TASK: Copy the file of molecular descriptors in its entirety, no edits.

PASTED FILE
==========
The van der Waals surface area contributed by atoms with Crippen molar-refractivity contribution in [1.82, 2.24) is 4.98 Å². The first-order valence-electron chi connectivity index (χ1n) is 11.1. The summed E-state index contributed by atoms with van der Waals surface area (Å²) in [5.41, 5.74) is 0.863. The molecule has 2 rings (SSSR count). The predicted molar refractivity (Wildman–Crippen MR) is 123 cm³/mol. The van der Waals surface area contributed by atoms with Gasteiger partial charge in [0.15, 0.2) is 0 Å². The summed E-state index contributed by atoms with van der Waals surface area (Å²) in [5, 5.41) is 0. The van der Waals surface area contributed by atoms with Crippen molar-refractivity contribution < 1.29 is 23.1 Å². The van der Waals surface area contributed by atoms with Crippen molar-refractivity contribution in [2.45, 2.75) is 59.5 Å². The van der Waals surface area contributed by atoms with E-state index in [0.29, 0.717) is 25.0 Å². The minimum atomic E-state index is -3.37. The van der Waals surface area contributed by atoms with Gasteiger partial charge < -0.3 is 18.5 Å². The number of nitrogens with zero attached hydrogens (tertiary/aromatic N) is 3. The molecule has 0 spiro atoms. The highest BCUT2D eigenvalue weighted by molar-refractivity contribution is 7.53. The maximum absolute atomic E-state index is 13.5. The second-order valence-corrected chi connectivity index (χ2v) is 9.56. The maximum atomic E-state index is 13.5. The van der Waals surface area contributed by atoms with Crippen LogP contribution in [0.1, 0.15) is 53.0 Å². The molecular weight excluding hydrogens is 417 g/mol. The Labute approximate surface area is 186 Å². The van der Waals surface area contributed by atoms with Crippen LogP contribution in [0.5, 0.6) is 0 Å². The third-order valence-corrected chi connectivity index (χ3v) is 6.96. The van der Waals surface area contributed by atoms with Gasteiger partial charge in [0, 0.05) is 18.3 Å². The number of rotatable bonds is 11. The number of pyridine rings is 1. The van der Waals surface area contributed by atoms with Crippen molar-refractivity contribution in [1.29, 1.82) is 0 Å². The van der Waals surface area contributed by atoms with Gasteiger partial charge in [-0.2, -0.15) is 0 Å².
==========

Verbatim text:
The van der Waals surface area contributed by atoms with Crippen molar-refractivity contribution in [1.82, 2.24) is 4.98 Å². The first-order valence-electron chi connectivity index (χ1n) is 11.1. The summed E-state index contributed by atoms with van der Waals surface area (Å²) in [5.41, 5.74) is 0.863. The molecule has 2 rings (SSSR count). The predicted molar refractivity (Wildman–Crippen MR) is 123 cm³/mol. The van der Waals surface area contributed by atoms with Gasteiger partial charge in [0.15, 0.2) is 0 Å². The summed E-state index contributed by atoms with van der Waals surface area (Å²) in [5, 5.41) is 0. The van der Waals surface area contributed by atoms with Crippen molar-refractivity contribution < 1.29 is 23.1 Å². The van der Waals surface area contributed by atoms with Crippen molar-refractivity contribution in [2.45, 2.75) is 59.5 Å². The van der Waals surface area contributed by atoms with E-state index in [0.29, 0.717) is 25.0 Å². The minimum atomic E-state index is -3.37. The van der Waals surface area contributed by atoms with Gasteiger partial charge < -0.3 is 18.5 Å². The number of nitrogens with zero attached hydrogens (tertiary/aromatic N) is 3. The molecule has 0 spiro atoms. The highest BCUT2D eigenvalue weighted by molar-refractivity contribution is 7.53. The maximum absolute atomic E-state index is 13.5. The second-order valence-corrected chi connectivity index (χ2v) is 9.56. The maximum atomic E-state index is 13.5. The van der Waals surface area contributed by atoms with Crippen LogP contribution in [0.1, 0.15) is 53.0 Å². The molecular weight excluding hydrogens is 417 g/mol. The Labute approximate surface area is 186 Å². The van der Waals surface area contributed by atoms with Crippen LogP contribution in [0.5, 0.6) is 0 Å². The third-order valence-corrected chi connectivity index (χ3v) is 6.96. The van der Waals surface area contributed by atoms with Gasteiger partial charge in [0, 0.05) is 18.3 Å². The number of rotatable bonds is 11. The number of pyridine rings is 1. The van der Waals surface area contributed by atoms with Crippen molar-refractivity contribution in [1.29, 1.82) is 0 Å². The van der Waals surface area contributed by atoms with Gasteiger partial charge in [-0.2, -0.15) is 0 Å².